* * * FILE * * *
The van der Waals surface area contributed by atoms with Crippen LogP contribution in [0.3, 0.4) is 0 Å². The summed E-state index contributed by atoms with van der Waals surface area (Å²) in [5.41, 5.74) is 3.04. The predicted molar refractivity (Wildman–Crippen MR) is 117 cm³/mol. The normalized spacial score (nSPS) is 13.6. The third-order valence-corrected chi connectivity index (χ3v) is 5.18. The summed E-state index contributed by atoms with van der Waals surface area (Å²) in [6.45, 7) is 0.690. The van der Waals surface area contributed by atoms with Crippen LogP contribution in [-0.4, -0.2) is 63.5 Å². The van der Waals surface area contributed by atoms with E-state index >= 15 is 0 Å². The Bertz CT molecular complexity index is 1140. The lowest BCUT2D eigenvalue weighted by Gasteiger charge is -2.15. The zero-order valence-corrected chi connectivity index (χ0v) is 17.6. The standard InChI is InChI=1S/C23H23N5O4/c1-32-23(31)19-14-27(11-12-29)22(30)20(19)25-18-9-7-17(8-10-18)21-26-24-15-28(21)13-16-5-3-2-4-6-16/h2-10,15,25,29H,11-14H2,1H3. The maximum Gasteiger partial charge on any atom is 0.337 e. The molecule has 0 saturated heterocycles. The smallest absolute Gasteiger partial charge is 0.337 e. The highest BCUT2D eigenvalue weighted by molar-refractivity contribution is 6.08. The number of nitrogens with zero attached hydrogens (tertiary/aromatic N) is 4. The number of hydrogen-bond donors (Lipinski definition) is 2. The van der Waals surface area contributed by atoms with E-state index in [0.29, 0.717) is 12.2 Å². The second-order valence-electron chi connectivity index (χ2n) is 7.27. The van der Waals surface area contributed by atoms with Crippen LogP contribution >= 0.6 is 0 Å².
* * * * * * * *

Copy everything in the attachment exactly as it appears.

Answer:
The van der Waals surface area contributed by atoms with Crippen LogP contribution in [0.3, 0.4) is 0 Å². The summed E-state index contributed by atoms with van der Waals surface area (Å²) in [5.41, 5.74) is 3.04. The predicted molar refractivity (Wildman–Crippen MR) is 117 cm³/mol. The normalized spacial score (nSPS) is 13.6. The third-order valence-corrected chi connectivity index (χ3v) is 5.18. The summed E-state index contributed by atoms with van der Waals surface area (Å²) in [6.45, 7) is 0.690. The van der Waals surface area contributed by atoms with Crippen LogP contribution in [-0.4, -0.2) is 63.5 Å². The van der Waals surface area contributed by atoms with E-state index >= 15 is 0 Å². The Bertz CT molecular complexity index is 1140. The lowest BCUT2D eigenvalue weighted by Gasteiger charge is -2.15. The zero-order valence-corrected chi connectivity index (χ0v) is 17.6. The standard InChI is InChI=1S/C23H23N5O4/c1-32-23(31)19-14-27(11-12-29)22(30)20(19)25-18-9-7-17(8-10-18)21-26-24-15-28(21)13-16-5-3-2-4-6-16/h2-10,15,25,29H,11-14H2,1H3. The maximum Gasteiger partial charge on any atom is 0.337 e. The molecule has 0 saturated heterocycles. The smallest absolute Gasteiger partial charge is 0.337 e. The highest BCUT2D eigenvalue weighted by molar-refractivity contribution is 6.08. The number of nitrogens with zero attached hydrogens (tertiary/aromatic N) is 4. The number of hydrogen-bond donors (Lipinski definition) is 2. The van der Waals surface area contributed by atoms with E-state index in [0.29, 0.717) is 12.2 Å². The second-order valence-electron chi connectivity index (χ2n) is 7.27. The van der Waals surface area contributed by atoms with Crippen LogP contribution >= 0.6 is 0 Å².